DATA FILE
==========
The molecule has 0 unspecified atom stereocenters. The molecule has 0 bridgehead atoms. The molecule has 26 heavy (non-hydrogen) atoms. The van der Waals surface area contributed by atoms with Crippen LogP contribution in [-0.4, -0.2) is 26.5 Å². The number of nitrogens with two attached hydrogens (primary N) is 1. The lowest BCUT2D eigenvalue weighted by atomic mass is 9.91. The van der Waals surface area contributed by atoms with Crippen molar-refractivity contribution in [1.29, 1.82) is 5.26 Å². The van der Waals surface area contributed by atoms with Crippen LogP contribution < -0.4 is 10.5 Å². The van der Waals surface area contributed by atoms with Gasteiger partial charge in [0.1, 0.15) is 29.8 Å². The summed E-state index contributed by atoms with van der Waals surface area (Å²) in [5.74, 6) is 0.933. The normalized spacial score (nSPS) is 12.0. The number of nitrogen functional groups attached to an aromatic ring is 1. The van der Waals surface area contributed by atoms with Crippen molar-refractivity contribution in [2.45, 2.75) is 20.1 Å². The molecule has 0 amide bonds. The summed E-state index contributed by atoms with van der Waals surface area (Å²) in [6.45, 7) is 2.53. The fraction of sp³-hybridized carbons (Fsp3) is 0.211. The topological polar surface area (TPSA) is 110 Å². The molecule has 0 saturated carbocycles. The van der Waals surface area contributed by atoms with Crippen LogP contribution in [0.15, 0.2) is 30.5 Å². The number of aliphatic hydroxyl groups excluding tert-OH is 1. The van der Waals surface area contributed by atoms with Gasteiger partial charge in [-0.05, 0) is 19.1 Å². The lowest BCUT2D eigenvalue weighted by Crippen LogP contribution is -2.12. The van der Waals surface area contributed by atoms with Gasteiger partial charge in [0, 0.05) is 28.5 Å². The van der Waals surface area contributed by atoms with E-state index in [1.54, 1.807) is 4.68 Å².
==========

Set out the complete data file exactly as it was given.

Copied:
The molecule has 0 unspecified atom stereocenters. The molecule has 0 bridgehead atoms. The molecule has 26 heavy (non-hydrogen) atoms. The van der Waals surface area contributed by atoms with Crippen LogP contribution in [-0.4, -0.2) is 26.5 Å². The number of nitrogens with two attached hydrogens (primary N) is 1. The lowest BCUT2D eigenvalue weighted by atomic mass is 9.91. The van der Waals surface area contributed by atoms with Crippen molar-refractivity contribution in [1.29, 1.82) is 5.26 Å². The van der Waals surface area contributed by atoms with Crippen LogP contribution < -0.4 is 10.5 Å². The van der Waals surface area contributed by atoms with Gasteiger partial charge in [0.1, 0.15) is 29.8 Å². The summed E-state index contributed by atoms with van der Waals surface area (Å²) in [5.74, 6) is 0.933. The normalized spacial score (nSPS) is 12.0. The number of nitrogen functional groups attached to an aromatic ring is 1. The van der Waals surface area contributed by atoms with Crippen molar-refractivity contribution in [2.45, 2.75) is 20.1 Å². The molecule has 0 amide bonds. The summed E-state index contributed by atoms with van der Waals surface area (Å²) in [6.45, 7) is 2.53. The fraction of sp³-hybridized carbons (Fsp3) is 0.211. The topological polar surface area (TPSA) is 110 Å². The molecule has 0 saturated carbocycles. The van der Waals surface area contributed by atoms with Crippen LogP contribution in [0.15, 0.2) is 30.5 Å². The number of aliphatic hydroxyl groups excluding tert-OH is 1. The van der Waals surface area contributed by atoms with Gasteiger partial charge in [-0.05, 0) is 19.1 Å². The lowest BCUT2D eigenvalue weighted by Crippen LogP contribution is -2.12. The van der Waals surface area contributed by atoms with Gasteiger partial charge in [0, 0.05) is 28.5 Å². The van der Waals surface area contributed by atoms with E-state index in [1.54, 1.807) is 4.68 Å².